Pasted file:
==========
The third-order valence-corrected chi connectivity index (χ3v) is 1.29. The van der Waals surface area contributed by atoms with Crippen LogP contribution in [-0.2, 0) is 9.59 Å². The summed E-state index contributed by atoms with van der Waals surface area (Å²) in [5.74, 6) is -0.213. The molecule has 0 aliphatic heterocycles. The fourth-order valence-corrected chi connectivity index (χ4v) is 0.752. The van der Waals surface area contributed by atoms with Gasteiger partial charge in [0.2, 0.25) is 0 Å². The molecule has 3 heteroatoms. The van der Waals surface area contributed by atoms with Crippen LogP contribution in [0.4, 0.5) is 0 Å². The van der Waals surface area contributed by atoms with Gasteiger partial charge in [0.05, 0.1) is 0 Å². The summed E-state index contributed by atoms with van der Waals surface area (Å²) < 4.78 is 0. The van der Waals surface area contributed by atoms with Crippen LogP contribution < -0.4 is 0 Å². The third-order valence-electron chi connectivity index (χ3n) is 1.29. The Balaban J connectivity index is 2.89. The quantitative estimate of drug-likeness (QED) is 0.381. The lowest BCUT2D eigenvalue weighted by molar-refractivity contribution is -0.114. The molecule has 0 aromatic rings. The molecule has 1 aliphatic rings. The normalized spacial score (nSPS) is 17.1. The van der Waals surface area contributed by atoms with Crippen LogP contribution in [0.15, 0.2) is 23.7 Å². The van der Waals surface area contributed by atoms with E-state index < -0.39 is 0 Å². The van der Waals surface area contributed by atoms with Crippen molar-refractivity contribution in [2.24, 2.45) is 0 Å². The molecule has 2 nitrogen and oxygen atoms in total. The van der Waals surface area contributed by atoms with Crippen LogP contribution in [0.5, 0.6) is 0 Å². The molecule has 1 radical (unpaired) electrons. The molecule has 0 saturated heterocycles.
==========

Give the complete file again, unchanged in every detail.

The third-order valence-corrected chi connectivity index (χ3v) is 1.29. The van der Waals surface area contributed by atoms with Crippen LogP contribution in [-0.2, 0) is 9.59 Å². The summed E-state index contributed by atoms with van der Waals surface area (Å²) in [5.74, 6) is -0.213. The molecule has 0 aliphatic heterocycles. The fourth-order valence-corrected chi connectivity index (χ4v) is 0.752. The van der Waals surface area contributed by atoms with Gasteiger partial charge in [0.2, 0.25) is 0 Å². The molecule has 3 heteroatoms. The van der Waals surface area contributed by atoms with Crippen LogP contribution in [0.4, 0.5) is 0 Å². The van der Waals surface area contributed by atoms with Gasteiger partial charge in [0.05, 0.1) is 0 Å². The summed E-state index contributed by atoms with van der Waals surface area (Å²) < 4.78 is 0. The van der Waals surface area contributed by atoms with Crippen LogP contribution < -0.4 is 0 Å². The third-order valence-electron chi connectivity index (χ3n) is 1.29. The Balaban J connectivity index is 2.89. The quantitative estimate of drug-likeness (QED) is 0.381. The lowest BCUT2D eigenvalue weighted by molar-refractivity contribution is -0.114. The molecule has 0 aromatic rings. The molecule has 1 aliphatic rings. The normalized spacial score (nSPS) is 17.1. The van der Waals surface area contributed by atoms with Crippen LogP contribution in [0.15, 0.2) is 23.7 Å². The van der Waals surface area contributed by atoms with E-state index < -0.39 is 0 Å². The van der Waals surface area contributed by atoms with Crippen molar-refractivity contribution in [2.24, 2.45) is 0 Å². The molecule has 2 nitrogen and oxygen atoms in total. The van der Waals surface area contributed by atoms with Crippen LogP contribution in [0.5, 0.6) is 0 Å². The molecule has 1 radical (unpaired) electrons. The molecule has 0 saturated heterocycles.